I used to teach Crochet in my own home. Nothing weird about that, some of the ladies were my friends others became friends. Before any crochet was done we would have our loosening up exercises, this was always greeted with lots of laughter and certainly got rid of the work weeks tension. We laughed at ourselves as much as each other, standing shaking hands around, arms, legs and rolling heads and shoulders. Everyone sat where ever they were the most comfortable, be that on a chair or most of us sat on the floor. A run through of our crochet week, then on to the lesson. I always tried to make it fun for everyone & encouraged them to watch, learn & help each other. One of my ladies became confident enough to start teaching a few of the girls at a school close to where she lived. I would let them browse through my numerous crochet books & choose what they would like to learn to do. Afternoon tea, questions & show and tell wound up the afternoons lessons with ladies eager to do some more crochet and invite friends to join our monthly get together. They had my phone number & I encouraged them to phone me if they wee stuck with a stitch or instruction. Didn’t get many calls, did have a lot of fun and learned along with my class.

  9. I created post cards offering two-hour crochet lessons at beginner and intermediate levels for individuals and small groups. I charge $25.00 for a two-hour lesson. At my first craft fair, I gave them out as people came into my vending booth. Lately, I have been second-guessing my rate, however I was comfortable with it when I had the cards printed! I received several comments that crochet lessons are hard to come by. I am hoping that I can generate interest and revenue.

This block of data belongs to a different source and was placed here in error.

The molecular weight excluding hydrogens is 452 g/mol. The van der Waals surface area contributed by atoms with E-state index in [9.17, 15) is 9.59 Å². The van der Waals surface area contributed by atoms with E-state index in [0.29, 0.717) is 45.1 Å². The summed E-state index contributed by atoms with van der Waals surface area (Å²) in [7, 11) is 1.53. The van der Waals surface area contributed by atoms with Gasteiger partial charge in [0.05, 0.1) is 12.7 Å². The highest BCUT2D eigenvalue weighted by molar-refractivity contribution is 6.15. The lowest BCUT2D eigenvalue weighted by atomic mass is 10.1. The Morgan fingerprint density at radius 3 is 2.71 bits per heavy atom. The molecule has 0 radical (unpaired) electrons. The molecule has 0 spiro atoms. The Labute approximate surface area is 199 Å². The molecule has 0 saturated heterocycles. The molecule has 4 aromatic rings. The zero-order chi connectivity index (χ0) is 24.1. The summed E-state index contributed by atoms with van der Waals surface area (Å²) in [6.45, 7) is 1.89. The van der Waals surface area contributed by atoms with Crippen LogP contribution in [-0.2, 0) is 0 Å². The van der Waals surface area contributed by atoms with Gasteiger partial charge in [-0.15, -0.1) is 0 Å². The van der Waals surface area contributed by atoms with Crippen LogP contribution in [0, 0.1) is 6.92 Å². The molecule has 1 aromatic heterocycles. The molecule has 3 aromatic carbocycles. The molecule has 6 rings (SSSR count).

Thanks for all of the wonderful tips. It’s definitely important to keep things fun and to have a lesson plan or goal. I think a field trip to a local craft shop for supplies and yarn would be a fun thing to do.

  10. CAROL says:

    such wonderful suggestions! i have recently picked up crocheting again ( i retired from my job) and now people ask me how hard it is to learn… ( i take it with me when i know i’ll be standing in line for the bank or doctor’s appointment)..i am strongly tempted to offer a class…i’ll let you know how it turns out…thanks again for great ideas and suggestions.